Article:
Nonetheless, any calculation is better than no calculation at all. I recommend that you start by listing your clients and the associated work based upon a fixed timespan. So for instance, I have some clients that I do work for once per week, and other clients that I do work for once every two weeks. Therefore, in order to calculate the time taken to do work I will base my estimate upon a full fortnightly cycle. For each client estimate the time taken on work to within the nearest thirty minutes.
Here’s my estimate:
It is likely that your final estimate will not represent your work in full. Unexpected work, extra client work and other factors are likely to boost the hours you put into your client work. As such, I recommend that you add a contingency to the total estimate hours in the region of 10-20%.
A 10% contingency would increase my total estimated hours in the spreadsheet above to 69 thirty-minute blocks, putting me 9 blocks (or 4 1/2 hours per fortnight) over budget.
Step 3: Cut Back
Once you have figured out where your time is going, it is time to figure out who should get the chop. That’s right — I am talking about letting clients go. It may seem like an extreme move, but you may find that doing so changes your business for the better. Why? Because we are going to figure out who your least valuable (and least enjoyable) clients are and get rid of them, thus giving you a chance to attract better clients in the future.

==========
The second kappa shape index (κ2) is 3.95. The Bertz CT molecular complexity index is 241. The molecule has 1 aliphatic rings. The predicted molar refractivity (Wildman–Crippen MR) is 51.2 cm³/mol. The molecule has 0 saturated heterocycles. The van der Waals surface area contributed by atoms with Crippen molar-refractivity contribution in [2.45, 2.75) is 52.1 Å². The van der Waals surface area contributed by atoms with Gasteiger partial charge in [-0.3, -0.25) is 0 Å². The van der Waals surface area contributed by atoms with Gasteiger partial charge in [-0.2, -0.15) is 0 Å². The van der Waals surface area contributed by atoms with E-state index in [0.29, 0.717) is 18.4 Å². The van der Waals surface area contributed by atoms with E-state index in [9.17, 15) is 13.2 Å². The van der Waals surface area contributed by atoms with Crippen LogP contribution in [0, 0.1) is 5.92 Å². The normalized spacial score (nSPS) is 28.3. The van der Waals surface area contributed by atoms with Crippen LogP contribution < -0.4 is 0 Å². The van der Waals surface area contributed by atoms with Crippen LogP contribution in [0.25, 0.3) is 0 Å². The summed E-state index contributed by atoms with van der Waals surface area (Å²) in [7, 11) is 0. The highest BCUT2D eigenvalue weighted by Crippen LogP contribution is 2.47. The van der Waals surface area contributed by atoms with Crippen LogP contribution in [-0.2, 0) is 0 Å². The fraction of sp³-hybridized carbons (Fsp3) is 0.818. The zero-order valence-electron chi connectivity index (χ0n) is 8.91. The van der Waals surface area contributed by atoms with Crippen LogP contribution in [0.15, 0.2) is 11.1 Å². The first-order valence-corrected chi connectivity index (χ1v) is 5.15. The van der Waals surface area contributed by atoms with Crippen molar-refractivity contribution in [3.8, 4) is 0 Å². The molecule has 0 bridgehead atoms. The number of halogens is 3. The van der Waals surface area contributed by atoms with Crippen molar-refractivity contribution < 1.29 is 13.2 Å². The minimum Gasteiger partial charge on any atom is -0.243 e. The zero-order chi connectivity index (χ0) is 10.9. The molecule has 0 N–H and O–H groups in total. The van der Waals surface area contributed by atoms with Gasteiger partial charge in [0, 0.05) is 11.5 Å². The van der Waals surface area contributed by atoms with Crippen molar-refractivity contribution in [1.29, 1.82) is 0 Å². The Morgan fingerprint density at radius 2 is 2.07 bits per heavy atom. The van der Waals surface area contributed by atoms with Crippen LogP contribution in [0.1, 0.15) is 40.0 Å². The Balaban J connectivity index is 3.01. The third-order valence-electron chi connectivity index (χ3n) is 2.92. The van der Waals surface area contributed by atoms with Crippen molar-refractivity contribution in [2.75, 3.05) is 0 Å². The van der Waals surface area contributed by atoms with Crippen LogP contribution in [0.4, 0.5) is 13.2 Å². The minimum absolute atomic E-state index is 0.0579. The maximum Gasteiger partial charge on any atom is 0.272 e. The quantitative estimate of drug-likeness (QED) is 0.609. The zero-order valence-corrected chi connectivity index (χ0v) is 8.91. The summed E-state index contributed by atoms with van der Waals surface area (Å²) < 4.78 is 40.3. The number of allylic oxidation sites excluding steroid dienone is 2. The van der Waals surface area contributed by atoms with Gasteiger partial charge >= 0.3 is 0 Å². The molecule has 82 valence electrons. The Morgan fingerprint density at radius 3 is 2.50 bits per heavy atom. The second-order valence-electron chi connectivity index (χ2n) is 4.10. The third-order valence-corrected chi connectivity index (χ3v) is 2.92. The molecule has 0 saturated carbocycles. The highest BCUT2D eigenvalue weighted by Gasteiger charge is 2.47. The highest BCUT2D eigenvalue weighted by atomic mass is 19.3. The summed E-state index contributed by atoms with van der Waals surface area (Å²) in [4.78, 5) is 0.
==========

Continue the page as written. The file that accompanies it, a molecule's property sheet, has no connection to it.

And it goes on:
The primary (and perhaps easiest) consideration is generally financial. As such, you should expand the above spreadsheet to include the rates you receive for the work that you do. Because you already have the time estimates inserted, it only takes a simple formula to calculate your effective hourly rate per client:
You now have a relatively accurate overview of each client’s worth to you in terms of your equivalent hourly rate. As you can see, there are four clients that (on paper) earn me significantly less than the others. Having said that, I know that my estimates aren’t precise. For instance, the articles I write for Client 4 usually take me no more than 45 minutes and sometimes as little as 30 minutes, so the equivalent hourly rate is actually in the region of $100-$130.
Because of such discrepancies, you will need to double check your figures before making any big decisions. Furthermore, you should take into account non-financial considerations (such as the relationship you have with your clients, how much referral work they bring in, and so on). This spreadsheet is your sandbox with which you can change numbers in order to find a balance that will work for you.
Such decisions should ideally be made in tandem with time tracking data you have to hand. If you’re not tracking the time spent on each client then I would advise that you start now — it is absolutely invaluable in terms of estimating how much you really make per hour.
Knowledge is Power
The above three steps are designed to take you from ignorance to understanding. While it can be all too easy to panic under the weight of far too much client work, if you can plot a path to get your workload back on an even keel, the heavy lifting you’ll have to do in the meantime won’t seem so imposing.
As always, if you have any questions or comments I welcome them in the comments section below!